The Pathway: Empowerment
“Once players realize that their opinion matters and it's important, they will contribute more to the advancement of the program. And that's how you develop educated football players.”
- Fergus Connolly, performance coach
By Mike Kuchar
“David” was the type of kid many of us have in our programs. He did everything right: never in an ounce of trouble, a meticulous student, and an extremely hard worker. He was what most coaches would call a program kid. But, there was one potential glitch in David's personality: he wasn't a very good communicator. Like most teenagers, it was hard to get a beat on anything that was bothering him. David internalized and suppressed his beliefs, that was up until they no longer could be controlled. And that’s where the explosion ensued. This explosion could take place in many forms, poor behavior on the field or classroom and even destructive or illegal, behavior off the field. Either way, it could have a catastrophic effect on an individual's demeanor and in turn, a team's development. And in most cases, coaches wouldn’t know what he was feeling until it was too late. As disruptive as it was personally for David, it was even more disruptive for the team. He knew what was bothering him, yet had trouble communicating it. It’s a scenario that plays out every season in every program. Yet what if David was placed in an environment more conducive to self-expression? An environment where players were empowered to communicate their needs? Could this have been prevented?
Self-Advocacy as a Competency
The story of David is the result of players not being empowered to express themselves and their self- interests. Self-advocacy is a behavior that enables players to understand their strengths and weaknesses, know what they need to succeed, and be able to communicate that to other people.
It’s a competency that gets broken down into three important elements:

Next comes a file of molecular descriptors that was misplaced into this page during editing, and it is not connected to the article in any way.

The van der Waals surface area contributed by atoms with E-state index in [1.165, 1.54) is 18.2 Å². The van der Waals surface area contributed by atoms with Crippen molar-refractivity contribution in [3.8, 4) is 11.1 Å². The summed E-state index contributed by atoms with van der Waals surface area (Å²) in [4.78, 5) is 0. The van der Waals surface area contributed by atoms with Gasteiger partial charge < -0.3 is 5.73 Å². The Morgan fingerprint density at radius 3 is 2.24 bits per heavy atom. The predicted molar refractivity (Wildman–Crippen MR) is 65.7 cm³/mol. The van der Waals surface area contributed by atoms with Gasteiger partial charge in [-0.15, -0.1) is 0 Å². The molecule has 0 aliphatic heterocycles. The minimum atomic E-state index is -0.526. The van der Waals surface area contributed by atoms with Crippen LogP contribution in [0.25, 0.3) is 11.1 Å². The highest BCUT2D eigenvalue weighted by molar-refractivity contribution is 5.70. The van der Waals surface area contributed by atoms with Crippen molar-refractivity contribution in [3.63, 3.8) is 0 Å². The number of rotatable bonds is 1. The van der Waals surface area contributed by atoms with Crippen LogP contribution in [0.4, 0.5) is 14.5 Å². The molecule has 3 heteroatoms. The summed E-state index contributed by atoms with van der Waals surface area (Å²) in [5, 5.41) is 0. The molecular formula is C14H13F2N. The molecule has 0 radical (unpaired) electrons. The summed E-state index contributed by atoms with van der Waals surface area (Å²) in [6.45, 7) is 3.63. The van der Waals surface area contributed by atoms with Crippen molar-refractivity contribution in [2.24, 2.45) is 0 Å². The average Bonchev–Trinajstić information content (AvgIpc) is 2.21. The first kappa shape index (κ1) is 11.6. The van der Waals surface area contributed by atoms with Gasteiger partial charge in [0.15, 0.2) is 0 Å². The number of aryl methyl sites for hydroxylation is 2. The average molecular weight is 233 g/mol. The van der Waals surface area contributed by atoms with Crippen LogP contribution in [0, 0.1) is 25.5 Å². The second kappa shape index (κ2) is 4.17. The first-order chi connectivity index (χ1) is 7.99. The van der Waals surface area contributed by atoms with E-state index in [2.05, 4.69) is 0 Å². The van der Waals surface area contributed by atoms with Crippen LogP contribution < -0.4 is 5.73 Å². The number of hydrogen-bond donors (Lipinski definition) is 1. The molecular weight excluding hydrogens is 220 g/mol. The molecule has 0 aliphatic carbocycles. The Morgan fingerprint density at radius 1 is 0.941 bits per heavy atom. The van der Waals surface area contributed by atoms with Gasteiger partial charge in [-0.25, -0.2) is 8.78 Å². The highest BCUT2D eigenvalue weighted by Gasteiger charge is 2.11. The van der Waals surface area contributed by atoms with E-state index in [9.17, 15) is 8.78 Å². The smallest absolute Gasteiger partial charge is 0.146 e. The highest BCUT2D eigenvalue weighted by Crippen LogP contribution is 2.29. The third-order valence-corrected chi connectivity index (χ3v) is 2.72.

- Understanding specific needs
- Knowing what help or support will address those needs
- Communicating those needs (both to other players and coaches in this case)
Why Self-Advocacy is Essential to Creating a Player-Driven Culture
Self-advocacy is the action of representing oneself or one's views or interests. But for young players who may be inherently reserved, asking for help can be intimidating. So, they need to be equipped with multiple strategies to address their needs. The development of self-advocacy is a byproduct of an educational process provided to players by coaches, that perpetuates the intent of whole-person development. I found that this competency of self-advocacy to be one of the more difficult to attain because it exists through empowering players with the opportunity to express their personal views and outside interests, which can be a struggle for many reasons. For one, young student-athletes grapple with vocalizing their needs because it contrasts with the masculine culture football is embedded in. For coaches to create an environment conducive to promoting self-advocacy, they need to not only accept self-expression but promote it. While the mantra “open door policy” may sound cliché, many of the coaches in this study live by that philosophy and spend more of their time working on off-field pursuits to develop the players in their program. Secondly, young players are still in the developmental process of learning about themselves, and may not be entirely aware of their social needs; proving the assertation that “they don’t know what they don’t know." Often players develop an identity that links themselves directly and solely to their football prowess.